DUI Conviction Could Prevent You From Driving a School Bus


A Columbus-Dispatch story detailing how Ohio lags behind other states in terms of limiting people with previous DUI convictions to drive school buses once again reinforces an important lesson about how a DUI may affect other areas of your life for years to come!

According to the story, 22 other states impose tougher restrictions on school-bus drivers than Ohio, which does not let people drive school buses if they've been caught driving under the influence of alcohol or drugs in the previous two years. The story also states that there are no state standards requiring past driver histories in at least 14 other states, which give individual districts responsibility for determining hiring procedures for bus drivers. Georgia, North Dakota and Wyoming are just some states that leave the rule-making about past drug or alcohol convictions up to the specific school district.

This revealing story was prompted by a recent incident in which an Ohio bus driver was arrested after making an illegal turn. It was quickly discovered that the bus driver, Lawrence H. Battle, had a syringe full of cocaine on him and three previous DUI convictions. The company employing Battle, First Student Inc, quickly shut down all of its drivers from operating buses when it realized that none of them had undergone any background checks. Ohio schools were forced to close for two days due to the lack of drivers!

While the Columbus-Dispatch story depicts the controversy about the current law concerning bus drivers and previous Ohio DUI convictions, it also reveals how other states have gone way beyond federal requirements of bus drivers, who need to have a valid commercial driver's license and undergo training.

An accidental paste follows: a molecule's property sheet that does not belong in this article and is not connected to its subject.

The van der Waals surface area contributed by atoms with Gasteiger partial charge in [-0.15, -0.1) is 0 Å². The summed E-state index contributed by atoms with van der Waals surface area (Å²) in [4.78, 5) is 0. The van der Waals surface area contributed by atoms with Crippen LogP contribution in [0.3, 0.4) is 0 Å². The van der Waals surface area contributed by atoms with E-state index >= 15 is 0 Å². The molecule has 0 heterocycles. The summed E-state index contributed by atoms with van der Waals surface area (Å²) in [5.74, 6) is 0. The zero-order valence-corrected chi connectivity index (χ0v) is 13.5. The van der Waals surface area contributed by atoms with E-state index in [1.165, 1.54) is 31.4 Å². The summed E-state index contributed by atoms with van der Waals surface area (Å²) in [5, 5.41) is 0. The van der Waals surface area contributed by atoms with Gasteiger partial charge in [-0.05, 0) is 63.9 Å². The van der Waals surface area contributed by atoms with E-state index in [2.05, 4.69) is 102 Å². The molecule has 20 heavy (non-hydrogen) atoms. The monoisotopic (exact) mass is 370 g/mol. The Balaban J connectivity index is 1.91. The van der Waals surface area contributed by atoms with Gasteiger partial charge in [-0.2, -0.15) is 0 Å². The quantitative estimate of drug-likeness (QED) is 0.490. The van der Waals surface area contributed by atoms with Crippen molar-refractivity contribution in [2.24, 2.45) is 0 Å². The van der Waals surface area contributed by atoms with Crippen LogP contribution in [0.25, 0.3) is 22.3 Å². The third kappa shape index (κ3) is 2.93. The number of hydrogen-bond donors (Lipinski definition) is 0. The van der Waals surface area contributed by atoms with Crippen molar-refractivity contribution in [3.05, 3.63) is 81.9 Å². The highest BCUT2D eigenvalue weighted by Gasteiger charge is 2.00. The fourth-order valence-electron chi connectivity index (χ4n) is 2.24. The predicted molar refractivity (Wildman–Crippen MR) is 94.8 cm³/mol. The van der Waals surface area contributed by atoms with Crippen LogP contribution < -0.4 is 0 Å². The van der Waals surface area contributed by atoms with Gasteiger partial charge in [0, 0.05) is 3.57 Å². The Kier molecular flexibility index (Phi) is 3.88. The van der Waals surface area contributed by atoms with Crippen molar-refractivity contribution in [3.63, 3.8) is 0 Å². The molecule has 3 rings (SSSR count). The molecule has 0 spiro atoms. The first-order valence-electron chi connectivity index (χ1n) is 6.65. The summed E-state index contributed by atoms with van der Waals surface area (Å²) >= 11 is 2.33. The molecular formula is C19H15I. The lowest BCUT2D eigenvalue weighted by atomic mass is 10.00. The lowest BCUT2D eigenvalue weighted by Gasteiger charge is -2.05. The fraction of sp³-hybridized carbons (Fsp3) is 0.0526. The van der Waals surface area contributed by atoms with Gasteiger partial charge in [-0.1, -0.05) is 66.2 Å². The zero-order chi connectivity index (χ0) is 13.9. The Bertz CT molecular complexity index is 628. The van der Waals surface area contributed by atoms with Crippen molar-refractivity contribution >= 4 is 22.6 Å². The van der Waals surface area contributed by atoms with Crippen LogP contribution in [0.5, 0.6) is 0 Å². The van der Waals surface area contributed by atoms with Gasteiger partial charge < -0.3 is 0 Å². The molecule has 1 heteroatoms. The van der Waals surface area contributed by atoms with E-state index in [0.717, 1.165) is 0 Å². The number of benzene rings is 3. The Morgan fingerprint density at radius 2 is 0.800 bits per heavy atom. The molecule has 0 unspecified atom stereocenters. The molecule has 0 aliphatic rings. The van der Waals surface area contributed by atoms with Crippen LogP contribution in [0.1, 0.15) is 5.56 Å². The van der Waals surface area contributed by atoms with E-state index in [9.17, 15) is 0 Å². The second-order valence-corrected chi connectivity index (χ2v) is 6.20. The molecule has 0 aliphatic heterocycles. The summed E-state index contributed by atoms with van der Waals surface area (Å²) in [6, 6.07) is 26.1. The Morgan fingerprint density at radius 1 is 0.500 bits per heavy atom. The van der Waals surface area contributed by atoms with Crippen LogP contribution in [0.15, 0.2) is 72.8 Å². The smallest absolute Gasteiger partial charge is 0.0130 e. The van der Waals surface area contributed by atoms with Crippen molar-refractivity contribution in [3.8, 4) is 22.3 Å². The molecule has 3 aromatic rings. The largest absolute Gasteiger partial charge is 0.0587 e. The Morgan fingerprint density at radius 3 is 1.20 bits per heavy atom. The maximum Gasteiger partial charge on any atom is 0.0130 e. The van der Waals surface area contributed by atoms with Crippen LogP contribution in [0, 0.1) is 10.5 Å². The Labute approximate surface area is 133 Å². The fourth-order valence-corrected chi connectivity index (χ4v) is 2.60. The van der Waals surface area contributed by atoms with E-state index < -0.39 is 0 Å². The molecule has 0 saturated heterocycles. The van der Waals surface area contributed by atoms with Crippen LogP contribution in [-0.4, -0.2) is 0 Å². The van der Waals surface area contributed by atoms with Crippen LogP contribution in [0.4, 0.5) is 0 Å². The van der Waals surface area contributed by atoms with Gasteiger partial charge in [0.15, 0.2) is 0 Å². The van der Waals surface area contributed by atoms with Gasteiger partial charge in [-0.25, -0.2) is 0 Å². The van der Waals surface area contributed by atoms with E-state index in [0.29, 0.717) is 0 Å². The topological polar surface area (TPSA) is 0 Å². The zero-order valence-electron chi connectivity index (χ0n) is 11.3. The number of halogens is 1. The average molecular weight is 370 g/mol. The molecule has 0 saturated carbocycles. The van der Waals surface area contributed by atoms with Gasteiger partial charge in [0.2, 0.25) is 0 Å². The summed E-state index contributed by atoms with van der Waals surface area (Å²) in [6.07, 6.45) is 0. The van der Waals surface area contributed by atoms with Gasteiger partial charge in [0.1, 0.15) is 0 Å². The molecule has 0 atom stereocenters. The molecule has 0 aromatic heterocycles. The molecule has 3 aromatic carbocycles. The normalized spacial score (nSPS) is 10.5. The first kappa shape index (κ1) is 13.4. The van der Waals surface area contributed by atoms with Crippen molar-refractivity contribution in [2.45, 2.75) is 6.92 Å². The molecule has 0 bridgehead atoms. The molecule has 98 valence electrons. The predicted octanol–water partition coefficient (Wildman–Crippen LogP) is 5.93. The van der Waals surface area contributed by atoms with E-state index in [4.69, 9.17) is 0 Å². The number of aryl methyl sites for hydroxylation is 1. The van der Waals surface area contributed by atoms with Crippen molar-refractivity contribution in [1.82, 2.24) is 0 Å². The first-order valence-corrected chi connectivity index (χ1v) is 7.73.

• Texas employs one of the toughest stances concerning this issue. Specifically, any person convicted of Texas DUI can never drive a school bus. Other states like Kansas, New Hampshire and Utah say that a person previously convicted of DUI must wait 10 years after the conviction to even be considered for certification as a bus driver. Maine requires three years to pass. Other states have debated whether older drunk driving convictions, like one from 20 years ago, should automatically rule out a person from being a bus driver.
  • Many other states conduct criminal background checks and bar any person convicted of serious of violent crimes from driving a bus. North Dakota is one state seriously considering enhanced background check legislation.
  • Like Ohio, West Virginia has a two-year ban on bus driving following a DUI conviction. Unlike Ohio, this state will not let a person ever work as a bus driver again if convicted of a second West Virginia DUI.

Ultimately, this Columbus-Dispatch story teaches an important lesson about the severity of DUI convictions. Many people may think of DUI penalties in terms of probation, driver's license suspension or even jail time with the possibility of a prison term. These DUI penalties are often thought of as having an effect for a certain amount of time. In reality, DUI convictions may affect a person for years to come and be the difference in terms of employment opportunities, as this story about bus drivers with previous DUI convictions demonstrates.

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